Ball upkeep issues concern pacers

Sports Correspondent

15 July, 2020 12:00 AM printer

Ball upkeep issues concern pacers

Bangladesh National Cricket Team pace bowlers feel that maintaining the ball will be the biggest challenge in the post-corona era as they got a hint of how things are going to change watching the opening Test between England and West Indies recently.

After waiting for 117 days, international cricket resumed overcoming all the adversities posed by the coronavirus pandemic.

International Cricket Council (ICC) made some interim changes to its playing regulations in recent past which included a ban on the use of saliva to keep the shine of the ball. The ban was implemented for the first time during the series opener.

According to the ICC, the umpires will be initially lenient for the players to get accustomed to the new rules. However, subsequent misdemeanours will result in a warning for the team. In addition, the accidental use of saliva will be followed by the protocol of the umpires cleaning and sanitising the ball before the resumption of play.

Bangladeshi pacers’ eyes were glued to the TV set during the Test series opener to see how both teams adapt to the new normal in cricket.

“I think maintaining the ball will be key in the coming days because the ball is not keeping it’s shine due to the ban on the use of saliva,” Test specialist Ebadat Hossain told daily sun on Tuesday.

“I wanted to see James Anderson bowl to understand how he tries to swing the ball without the shine. I saw both the teams trying to shine the bowl with sweat. But compared to what I had seen in previous England matches, the ball was not shining as it used to. The ball was shown for couple of times through close up during the course of the game,” he said adding that Shannon Gabriel used the crease well and that can be one way to go about it in the new cricketing atmosphere.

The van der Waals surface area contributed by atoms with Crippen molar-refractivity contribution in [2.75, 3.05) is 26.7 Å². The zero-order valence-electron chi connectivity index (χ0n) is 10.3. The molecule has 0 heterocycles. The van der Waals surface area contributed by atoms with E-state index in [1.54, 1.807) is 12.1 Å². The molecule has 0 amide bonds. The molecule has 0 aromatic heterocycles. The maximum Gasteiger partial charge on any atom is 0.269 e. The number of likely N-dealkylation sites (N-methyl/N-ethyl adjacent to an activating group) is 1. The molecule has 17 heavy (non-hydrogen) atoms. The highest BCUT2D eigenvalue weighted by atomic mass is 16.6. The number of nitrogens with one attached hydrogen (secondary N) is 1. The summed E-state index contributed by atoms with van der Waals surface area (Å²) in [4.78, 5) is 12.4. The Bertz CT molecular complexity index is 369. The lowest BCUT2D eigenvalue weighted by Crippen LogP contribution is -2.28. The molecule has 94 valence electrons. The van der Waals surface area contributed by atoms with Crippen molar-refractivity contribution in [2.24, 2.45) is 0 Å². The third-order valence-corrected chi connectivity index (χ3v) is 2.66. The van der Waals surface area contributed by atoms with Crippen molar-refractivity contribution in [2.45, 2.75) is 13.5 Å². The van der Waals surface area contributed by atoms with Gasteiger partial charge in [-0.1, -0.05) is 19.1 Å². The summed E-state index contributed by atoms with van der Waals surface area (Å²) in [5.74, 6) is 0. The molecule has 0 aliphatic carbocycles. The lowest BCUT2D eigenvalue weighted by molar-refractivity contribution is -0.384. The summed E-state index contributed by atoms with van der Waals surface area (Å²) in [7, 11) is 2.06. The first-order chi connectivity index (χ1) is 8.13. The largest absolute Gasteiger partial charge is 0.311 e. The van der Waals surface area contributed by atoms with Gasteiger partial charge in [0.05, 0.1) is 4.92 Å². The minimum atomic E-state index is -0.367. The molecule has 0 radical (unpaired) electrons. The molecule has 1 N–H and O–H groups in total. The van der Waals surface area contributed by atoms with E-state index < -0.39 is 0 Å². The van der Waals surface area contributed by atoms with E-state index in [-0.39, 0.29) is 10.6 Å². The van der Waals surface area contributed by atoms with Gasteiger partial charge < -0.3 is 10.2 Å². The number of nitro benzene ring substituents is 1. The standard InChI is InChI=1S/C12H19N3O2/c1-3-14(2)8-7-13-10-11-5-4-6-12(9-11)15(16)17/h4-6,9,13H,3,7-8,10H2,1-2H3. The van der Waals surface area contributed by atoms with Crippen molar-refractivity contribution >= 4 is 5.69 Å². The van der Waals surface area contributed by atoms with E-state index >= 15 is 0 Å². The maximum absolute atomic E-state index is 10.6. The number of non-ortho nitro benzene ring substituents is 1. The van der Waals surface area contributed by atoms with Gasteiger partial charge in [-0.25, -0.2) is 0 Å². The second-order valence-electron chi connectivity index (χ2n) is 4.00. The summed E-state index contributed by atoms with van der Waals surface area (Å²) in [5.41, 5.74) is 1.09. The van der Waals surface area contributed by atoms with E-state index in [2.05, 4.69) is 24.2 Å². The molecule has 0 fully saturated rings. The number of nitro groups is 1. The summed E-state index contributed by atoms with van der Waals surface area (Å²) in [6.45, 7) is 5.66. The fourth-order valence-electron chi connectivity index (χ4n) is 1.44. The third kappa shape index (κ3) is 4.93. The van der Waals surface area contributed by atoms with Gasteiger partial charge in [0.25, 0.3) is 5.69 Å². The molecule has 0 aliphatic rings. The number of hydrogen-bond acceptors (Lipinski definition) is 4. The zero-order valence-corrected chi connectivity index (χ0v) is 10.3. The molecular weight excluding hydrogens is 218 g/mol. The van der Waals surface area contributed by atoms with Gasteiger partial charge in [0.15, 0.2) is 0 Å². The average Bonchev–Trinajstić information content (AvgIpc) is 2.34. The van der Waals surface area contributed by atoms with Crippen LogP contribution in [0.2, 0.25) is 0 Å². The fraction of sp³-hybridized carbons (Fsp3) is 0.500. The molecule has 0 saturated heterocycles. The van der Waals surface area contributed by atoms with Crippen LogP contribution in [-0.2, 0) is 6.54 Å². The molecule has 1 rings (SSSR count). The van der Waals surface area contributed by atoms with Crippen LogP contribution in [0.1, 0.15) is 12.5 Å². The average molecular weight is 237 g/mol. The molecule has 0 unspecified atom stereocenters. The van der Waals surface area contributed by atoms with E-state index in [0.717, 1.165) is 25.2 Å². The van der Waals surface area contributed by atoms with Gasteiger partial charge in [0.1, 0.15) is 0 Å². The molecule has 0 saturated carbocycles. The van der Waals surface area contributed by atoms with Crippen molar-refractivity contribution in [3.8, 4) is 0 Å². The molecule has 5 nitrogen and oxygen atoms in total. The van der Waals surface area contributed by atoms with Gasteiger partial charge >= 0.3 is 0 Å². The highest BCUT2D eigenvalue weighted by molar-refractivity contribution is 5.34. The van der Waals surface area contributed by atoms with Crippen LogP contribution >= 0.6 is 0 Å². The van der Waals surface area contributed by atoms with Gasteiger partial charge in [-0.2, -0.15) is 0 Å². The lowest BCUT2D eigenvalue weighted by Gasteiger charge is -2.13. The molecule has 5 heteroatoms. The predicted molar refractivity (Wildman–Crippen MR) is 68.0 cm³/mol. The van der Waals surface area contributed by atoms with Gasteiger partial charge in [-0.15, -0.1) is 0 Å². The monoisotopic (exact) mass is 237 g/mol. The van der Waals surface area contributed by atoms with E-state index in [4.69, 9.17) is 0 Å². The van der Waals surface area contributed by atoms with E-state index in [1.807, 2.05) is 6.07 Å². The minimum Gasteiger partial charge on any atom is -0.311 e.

“Gabriel had beaten everyone with his pace and passion. As far as I understand with my little knowledge, Gabriel used the crease with pace. Sometimes he bowled close to the stumps, sometimes wide to the crease,” said Ebadat.

Ebadat added that they are not sure whether Kookaburra balls will behave the same way as Dukes ball which was used in Southampton considering Kookaburra tends to be different from Dukes.

“They were playing with Duke and Duke balls normally have very good seam and shine. But there are many differences between Kookaburra ball and the Dukes ball. With sweat they couldn't move Dukes, God knows how Kookaburra will react. I don't know about the rest, maybe I will understand when I will play or practice,” he said.

“We have been using saliva. But now if I can’t use it, another thing to look at is how effective the sweat is for the reverse, maybe I will understand when I will practice,” he said. Pacer Shafiul Islam echoed the same sentiment.

“I did not notice much change. I saw what the bowlers were doing. Holder did well. I saw that he used the seam very well. They used sweat to shine the bowl, tried to maintain the bowl. The game was played with Duke bowl. I think their seam usage has been good. Holder hit the seam consistently. I think it worked well,” he said.

Meanwhile, Rubel Hossain said that only after returning to the field, they can say for sure what will work for them.

“When we play among ourselves, we will have a good idea whether it (saliva ban) is an advantage or a disadvantage for the bowlers,” said Rubel.

“Basically, skill is everything. A lot depends on your skill. The better one’s skill, the faster one will adapt and do better,” he concluded.